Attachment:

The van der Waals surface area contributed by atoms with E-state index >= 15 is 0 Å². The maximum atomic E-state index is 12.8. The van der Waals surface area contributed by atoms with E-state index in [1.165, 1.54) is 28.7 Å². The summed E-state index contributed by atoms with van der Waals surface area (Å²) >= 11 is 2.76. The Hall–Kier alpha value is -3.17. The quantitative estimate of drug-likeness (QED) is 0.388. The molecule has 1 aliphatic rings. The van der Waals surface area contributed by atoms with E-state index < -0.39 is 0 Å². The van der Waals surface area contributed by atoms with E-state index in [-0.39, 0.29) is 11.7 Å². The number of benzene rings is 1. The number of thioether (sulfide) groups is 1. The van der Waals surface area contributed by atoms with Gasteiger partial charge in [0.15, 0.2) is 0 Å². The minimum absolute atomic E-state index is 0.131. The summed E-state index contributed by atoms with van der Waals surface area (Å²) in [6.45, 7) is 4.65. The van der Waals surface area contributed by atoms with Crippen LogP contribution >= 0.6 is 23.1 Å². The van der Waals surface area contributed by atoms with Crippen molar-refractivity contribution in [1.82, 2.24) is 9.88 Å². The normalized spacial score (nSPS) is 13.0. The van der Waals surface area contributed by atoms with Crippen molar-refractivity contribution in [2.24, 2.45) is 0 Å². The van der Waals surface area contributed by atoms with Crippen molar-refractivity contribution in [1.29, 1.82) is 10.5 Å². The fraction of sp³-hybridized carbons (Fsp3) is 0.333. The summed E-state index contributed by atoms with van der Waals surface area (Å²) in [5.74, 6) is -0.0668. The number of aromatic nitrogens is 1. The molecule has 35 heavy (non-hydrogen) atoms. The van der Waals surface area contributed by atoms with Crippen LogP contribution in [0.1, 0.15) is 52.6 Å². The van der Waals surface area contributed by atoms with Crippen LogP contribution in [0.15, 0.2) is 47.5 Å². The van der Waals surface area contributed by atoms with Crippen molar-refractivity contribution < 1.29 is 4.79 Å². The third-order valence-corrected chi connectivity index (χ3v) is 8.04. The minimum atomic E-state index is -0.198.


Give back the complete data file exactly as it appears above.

The van der Waals surface area contributed by atoms with E-state index >= 15 is 0 Å². The maximum atomic E-state index is 12.8. The van der Waals surface area contributed by atoms with E-state index in [1.165, 1.54) is 28.7 Å². The summed E-state index contributed by atoms with van der Waals surface area (Å²) >= 11 is 2.76. The Hall–Kier alpha value is -3.17. The quantitative estimate of drug-likeness (QED) is 0.388. The molecule has 1 aliphatic rings. The van der Waals surface area contributed by atoms with E-state index < -0.39 is 0 Å². The van der Waals surface area contributed by atoms with E-state index in [-0.39, 0.29) is 11.7 Å². The number of benzene rings is 1. The number of thioether (sulfide) groups is 1. The van der Waals surface area contributed by atoms with Gasteiger partial charge in [0.15, 0.2) is 0 Å². The minimum absolute atomic E-state index is 0.131. The summed E-state index contributed by atoms with van der Waals surface area (Å²) in [6.45, 7) is 4.65. The van der Waals surface area contributed by atoms with Crippen LogP contribution >= 0.6 is 23.1 Å². The van der Waals surface area contributed by atoms with Crippen molar-refractivity contribution in [1.82, 2.24) is 9.88 Å². The normalized spacial score (nSPS) is 13.0. The van der Waals surface area contributed by atoms with Crippen molar-refractivity contribution in [2.24, 2.45) is 0 Å². The van der Waals surface area contributed by atoms with Crippen molar-refractivity contribution in [1.29, 1.82) is 10.5 Å². The fraction of sp³-hybridized carbons (Fsp3) is 0.333. The summed E-state index contributed by atoms with van der Waals surface area (Å²) in [5.74, 6) is -0.0668. The number of aromatic nitrogens is 1. The molecule has 35 heavy (non-hydrogen) atoms. The van der Waals surface area contributed by atoms with Crippen LogP contribution in [0.1, 0.15) is 52.6 Å². The van der Waals surface area contributed by atoms with Crippen LogP contribution in [0.15, 0.2) is 47.5 Å². The van der Waals surface area contributed by atoms with Crippen molar-refractivity contribution < 1.29 is 4.79 Å². The third-order valence-corrected chi connectivity index (χ3v) is 8.04. The minimum atomic E-state index is -0.198.